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Kent
April 26th, 2015
12:04 AM
Most writers come from a middle to upper middle class suburban background. They have experienced no hardship. Even to have gone through National Service someone has to be at least 75 years old. Undertaking a job where mistakes can kill one,such as mining, fishing , construction, armed forces, forestry, farming, oil industry etc, etc forces an individual to face reality, namely death or injury. Most people in the UK can now live a life where a mistake does not cause death or injury; consequently they can live an existence cocooned from reality. If one looks at the toughest life a person can lead in Britain, it is probably in the Special Forces. These people have spent years training their minds and body to endure hardship, and survive when the slightest mistake will lead to death. Consequently, they can overcome extreme challenges. The less human trains their body and mind to endure hardship and overcome extreme challenges, the less they are capable of doing so. These writers are just a manifestation of much of western society, one that is incapable of enduring hardship and overcoming challenges, so it creates a reality with which it can cope.

Rod Thomas
April 16th, 2015
5:04 PM
Solipsism may be defined as the philosophical doctrine that my percepts alone exist. Peter Oborne and Anne Williams’s claim (March) that it lies at the heart of contemporary prose and political discourse reminded me of one of Bertrand Russell’s jokes. In his book Human Knowledge, Russell recounts how he received a letter from a logician who said she was a solipsist and that she was surprised that there were no others. No, solipsism is not at the heart of our political discourse – if only because that discourse presumes other people to exist. Subjective introspection, dippy self-indulgent thinking, egoism, narcissism and personal emotion have largely displaced reasoning in the practice of political speech-making and journalism. But an explanation of that trend needs to consider the influence of other philosophical doctrines. It might start with the doctrine of individualism: that the only thing that matters is the freedom of the individual to gratify their desire. And it might proceed to consider the doctrine that the rationality of our knowledge resides not in our willingness to argue over it, but in our commitment to our beliefs, or to our personal experiences and inherited traditions. For if we think that these give our knowledge an infallible pedigree that is ultimately beyond question, then what is to be gained from arguing over its content? If we subscribe to these kinds of doctrines then our political discourse will necessarily resemble a series of personal declarations, or even worse, it will be characterised by hysteric outbursts and the exchange of personal insults between those who simply disagree with one another.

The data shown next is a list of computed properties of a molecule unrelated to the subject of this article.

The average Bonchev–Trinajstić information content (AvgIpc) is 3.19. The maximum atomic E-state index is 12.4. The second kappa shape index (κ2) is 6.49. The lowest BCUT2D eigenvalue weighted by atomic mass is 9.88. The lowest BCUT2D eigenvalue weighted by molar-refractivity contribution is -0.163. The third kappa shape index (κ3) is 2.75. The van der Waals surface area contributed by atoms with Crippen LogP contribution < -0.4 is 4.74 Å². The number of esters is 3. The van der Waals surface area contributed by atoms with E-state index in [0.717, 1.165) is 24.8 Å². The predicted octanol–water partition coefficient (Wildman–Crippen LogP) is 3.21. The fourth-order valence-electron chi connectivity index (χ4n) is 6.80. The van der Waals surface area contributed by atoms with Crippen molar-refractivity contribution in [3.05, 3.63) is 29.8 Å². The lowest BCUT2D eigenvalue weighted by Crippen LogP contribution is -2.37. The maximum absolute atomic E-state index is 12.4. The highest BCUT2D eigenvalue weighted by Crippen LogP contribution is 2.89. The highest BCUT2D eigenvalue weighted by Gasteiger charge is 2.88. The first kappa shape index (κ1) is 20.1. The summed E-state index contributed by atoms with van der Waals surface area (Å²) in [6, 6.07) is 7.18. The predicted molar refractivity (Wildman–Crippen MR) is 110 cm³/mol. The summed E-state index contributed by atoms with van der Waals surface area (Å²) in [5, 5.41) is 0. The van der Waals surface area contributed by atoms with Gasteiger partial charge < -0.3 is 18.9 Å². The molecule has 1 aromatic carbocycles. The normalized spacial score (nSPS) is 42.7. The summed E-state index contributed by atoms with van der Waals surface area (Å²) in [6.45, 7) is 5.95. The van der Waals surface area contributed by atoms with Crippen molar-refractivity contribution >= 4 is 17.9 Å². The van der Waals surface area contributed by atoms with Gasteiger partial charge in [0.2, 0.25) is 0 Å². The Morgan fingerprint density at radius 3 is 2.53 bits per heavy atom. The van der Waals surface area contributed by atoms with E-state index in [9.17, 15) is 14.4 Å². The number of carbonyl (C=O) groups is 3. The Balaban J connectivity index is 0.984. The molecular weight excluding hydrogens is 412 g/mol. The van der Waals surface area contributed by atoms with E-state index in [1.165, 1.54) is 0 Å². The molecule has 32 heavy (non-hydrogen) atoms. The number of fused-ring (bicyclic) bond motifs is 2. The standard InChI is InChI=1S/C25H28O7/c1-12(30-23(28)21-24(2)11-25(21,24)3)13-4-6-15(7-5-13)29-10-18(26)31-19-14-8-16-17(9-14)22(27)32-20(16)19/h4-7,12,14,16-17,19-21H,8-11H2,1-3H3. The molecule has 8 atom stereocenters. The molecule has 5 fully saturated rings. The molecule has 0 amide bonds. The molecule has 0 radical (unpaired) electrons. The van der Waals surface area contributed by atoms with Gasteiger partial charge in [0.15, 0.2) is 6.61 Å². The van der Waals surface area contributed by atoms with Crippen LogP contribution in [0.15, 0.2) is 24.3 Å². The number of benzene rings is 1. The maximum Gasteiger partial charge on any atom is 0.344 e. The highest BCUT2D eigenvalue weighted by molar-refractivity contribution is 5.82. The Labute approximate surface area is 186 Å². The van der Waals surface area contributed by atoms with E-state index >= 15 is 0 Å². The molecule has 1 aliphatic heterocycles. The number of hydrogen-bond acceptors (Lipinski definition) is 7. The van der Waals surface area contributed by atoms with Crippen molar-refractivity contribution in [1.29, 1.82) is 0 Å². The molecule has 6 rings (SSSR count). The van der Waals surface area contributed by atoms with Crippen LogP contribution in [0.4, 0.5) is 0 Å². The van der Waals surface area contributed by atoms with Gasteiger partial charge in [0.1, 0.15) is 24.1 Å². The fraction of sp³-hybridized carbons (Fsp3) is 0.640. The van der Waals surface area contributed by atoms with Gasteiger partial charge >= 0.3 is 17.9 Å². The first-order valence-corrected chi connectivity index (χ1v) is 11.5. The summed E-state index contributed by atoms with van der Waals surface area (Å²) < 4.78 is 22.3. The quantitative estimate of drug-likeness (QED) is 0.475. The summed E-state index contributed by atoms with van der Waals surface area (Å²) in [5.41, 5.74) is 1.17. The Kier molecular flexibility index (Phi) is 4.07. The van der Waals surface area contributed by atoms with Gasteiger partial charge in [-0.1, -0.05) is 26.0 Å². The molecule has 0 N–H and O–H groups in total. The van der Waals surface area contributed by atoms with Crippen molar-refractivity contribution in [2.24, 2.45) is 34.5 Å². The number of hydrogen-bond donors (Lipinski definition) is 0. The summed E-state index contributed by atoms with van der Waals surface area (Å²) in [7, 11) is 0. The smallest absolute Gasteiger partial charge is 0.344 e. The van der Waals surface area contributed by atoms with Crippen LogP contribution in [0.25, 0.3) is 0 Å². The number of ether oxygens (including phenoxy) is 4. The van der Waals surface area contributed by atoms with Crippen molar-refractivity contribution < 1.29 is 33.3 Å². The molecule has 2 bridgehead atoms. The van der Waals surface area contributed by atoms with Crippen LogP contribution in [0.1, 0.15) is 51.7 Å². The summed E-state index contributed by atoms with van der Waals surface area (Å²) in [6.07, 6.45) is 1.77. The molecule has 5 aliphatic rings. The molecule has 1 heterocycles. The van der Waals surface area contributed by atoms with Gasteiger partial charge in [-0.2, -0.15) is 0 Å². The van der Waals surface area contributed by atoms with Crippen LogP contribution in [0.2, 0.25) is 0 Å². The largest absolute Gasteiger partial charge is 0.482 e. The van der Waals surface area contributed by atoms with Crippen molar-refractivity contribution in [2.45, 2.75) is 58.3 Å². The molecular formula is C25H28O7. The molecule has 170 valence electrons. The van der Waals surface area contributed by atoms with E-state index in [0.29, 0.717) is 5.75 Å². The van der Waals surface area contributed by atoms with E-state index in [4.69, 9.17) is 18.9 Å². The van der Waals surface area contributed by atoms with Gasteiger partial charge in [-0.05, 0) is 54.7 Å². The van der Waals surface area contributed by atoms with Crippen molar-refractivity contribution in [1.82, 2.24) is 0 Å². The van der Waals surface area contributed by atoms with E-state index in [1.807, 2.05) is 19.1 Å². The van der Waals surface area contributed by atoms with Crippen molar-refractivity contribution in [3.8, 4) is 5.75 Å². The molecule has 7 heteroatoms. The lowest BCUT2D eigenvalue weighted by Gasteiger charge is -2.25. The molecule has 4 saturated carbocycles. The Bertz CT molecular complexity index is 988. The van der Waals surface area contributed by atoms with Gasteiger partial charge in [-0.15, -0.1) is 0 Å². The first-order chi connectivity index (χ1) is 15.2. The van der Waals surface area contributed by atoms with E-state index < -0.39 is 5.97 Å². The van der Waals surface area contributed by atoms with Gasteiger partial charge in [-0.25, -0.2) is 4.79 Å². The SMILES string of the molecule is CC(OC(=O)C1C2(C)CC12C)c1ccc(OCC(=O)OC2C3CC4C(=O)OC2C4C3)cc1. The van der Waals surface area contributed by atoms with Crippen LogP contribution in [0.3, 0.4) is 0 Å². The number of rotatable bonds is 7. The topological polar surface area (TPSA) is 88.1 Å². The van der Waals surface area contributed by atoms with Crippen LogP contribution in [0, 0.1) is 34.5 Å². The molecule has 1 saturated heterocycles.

trialanderr0r